Breaking barriers and taking East Africa’s coffee to the world

Stakeholders from across the coffee value chain gathered in Mombasa in mid February for the region’s pre-eminent coffee event. 

The EAC Coffee Business Forum – organised jointly with the African Fine Coffee Conference & Exhibition – is financed by the European Union through the MARKUP (Market Access Upgrade Programme). 

A forum for regional and international businesses, service providers and policy makers in the coffee sector to exchange and learn from each other as well as find markets and international sales opportunities, it featured a week of interactive discussions, workshops and networking events. During the Forum, a special coffee cupping session and a first of its kind online mini-auction offered the participants the opportunity to taste and buy coffee from Burundi, Kenya, Rwanda, Uganda and Tanzania and international buyers to bid and purchase through the online facility.

Key themes addressed included the removal of coffee trade barriers with a spotlight on the World Trade Organization Trade Facilitation Agreement; innovative mechanisms to facilitate access to credit, buyer and investor priorities globally and how regional growers and traders could capitalise on the new opportunities.

Mr Kenneth Bagamuhunda, director general customs and trade at the EAC Secretariat said “Coffee is such an important global commodity, and one in which EAC countries could and should be extremely competitive. Earnings from coffee exports represent a significant share of the revenues of the EAC, with the average share of coffee in total merchandise exports exceeding 20% today. Increasing coffee exports from Burundi, Kenya, Uganda, Rwanda and Tanzania could have a considerable positive impact on EAC’s economic development”. 

This impact, Mr Bagamuhunda added, could only be achieved if some challenges such as the existing trade barriers and limited access to finance are overcome. Moreover, he said, factors such as quality compliance, value addition, packaging and branding are critical in determining market access and incomes that accrue to the exporting countries and enterprises.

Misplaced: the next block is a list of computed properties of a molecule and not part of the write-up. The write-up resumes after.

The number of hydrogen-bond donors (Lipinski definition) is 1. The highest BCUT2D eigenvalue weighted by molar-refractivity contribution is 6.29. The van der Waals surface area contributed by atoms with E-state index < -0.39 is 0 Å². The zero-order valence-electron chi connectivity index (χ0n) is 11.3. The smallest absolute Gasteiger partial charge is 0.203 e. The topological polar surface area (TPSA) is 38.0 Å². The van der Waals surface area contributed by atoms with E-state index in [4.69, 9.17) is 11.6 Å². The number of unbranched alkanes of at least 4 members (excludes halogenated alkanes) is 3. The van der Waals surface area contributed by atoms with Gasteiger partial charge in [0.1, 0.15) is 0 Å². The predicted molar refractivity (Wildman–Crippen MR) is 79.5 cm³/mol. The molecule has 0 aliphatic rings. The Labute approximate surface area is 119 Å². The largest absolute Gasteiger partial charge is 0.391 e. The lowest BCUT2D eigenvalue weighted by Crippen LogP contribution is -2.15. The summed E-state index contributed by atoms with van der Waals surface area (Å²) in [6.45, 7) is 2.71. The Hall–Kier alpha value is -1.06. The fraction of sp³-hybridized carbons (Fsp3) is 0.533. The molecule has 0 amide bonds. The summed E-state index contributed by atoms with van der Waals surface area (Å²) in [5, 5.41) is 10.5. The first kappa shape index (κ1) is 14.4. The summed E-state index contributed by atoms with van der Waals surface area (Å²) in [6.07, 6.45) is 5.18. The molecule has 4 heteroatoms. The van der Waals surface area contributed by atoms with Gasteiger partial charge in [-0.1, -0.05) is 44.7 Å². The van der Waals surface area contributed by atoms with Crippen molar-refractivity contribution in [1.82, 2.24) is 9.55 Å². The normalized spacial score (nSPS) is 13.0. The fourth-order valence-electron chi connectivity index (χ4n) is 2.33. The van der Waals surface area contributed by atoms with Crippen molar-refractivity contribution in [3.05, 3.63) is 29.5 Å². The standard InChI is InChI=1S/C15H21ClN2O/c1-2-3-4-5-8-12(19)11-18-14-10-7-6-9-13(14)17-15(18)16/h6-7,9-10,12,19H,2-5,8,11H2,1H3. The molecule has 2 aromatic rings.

According to ITC TradeMap, the EAC region earned close to $1b from coffee exports in 2018, an increase of 7% from 2014. EU member countries including Germany, Italy, Belgium, Sweden and Spain are among the top 10 buyers of coffee from the EAC region.

“The MARKUP initiative has contributed to the growth of the coffee industry in the East African Community through helping small businesses address many of the barriers to market that they face. This week’s EAC Coffee Business Forum will further drill down on issues such as access to finance, meeting quality standards and marketing and branding that will help these SMES move up the value chain and increase their competitiveness, including through highlighting the potential for greater intra-regional and cross border trade such as to the EU market,” said Ms Dorothy Tembo, acting executive director of the International Trade Centre.

Through MARKUP, ITC, GIZ and other Partners are working to address some of these barriers.

MARKUP is an initiative of the EAC Secretariat, funded by the EU and Germany Federal Government (BMZ). It is implemented by various agencies, including the International Trade Centre (ITC) and Deutsche Gesellschaft für Internationale Zusammenarbeit (GIZ), UNIDO, Uganda Coffee Development Authority (UCDA) and other partners. It aims to increase exports of selected value chains, promote regional integration and access to the European market by addressing specific challenges that SMEs, Trade and Investment Support Institutions (TISIs) and policy-makers face. 

This will allow EAC agribusinesses to benefit from greater business opportunities in both East African and European markets and to meet the growing demand for EAC exports. In this way, MARKUP will help create sustainable market linkages between Europe and the EAC, and contribute to job creation and inclusive development in the region.

MARKUP targets coffee in all five beneficiary countries- Kenya, Burundi, Rwanda, Tanzania and Uganda. Other priority sectors are spices, avocadoes and other horticultural products and tea.

Its areas of focus include the identification and elimination of barriers to trade; improving competitiveness; strengthening of value addition; ensuring compliance with international standards; supporting access to finance; and market exposure for SMEs.  

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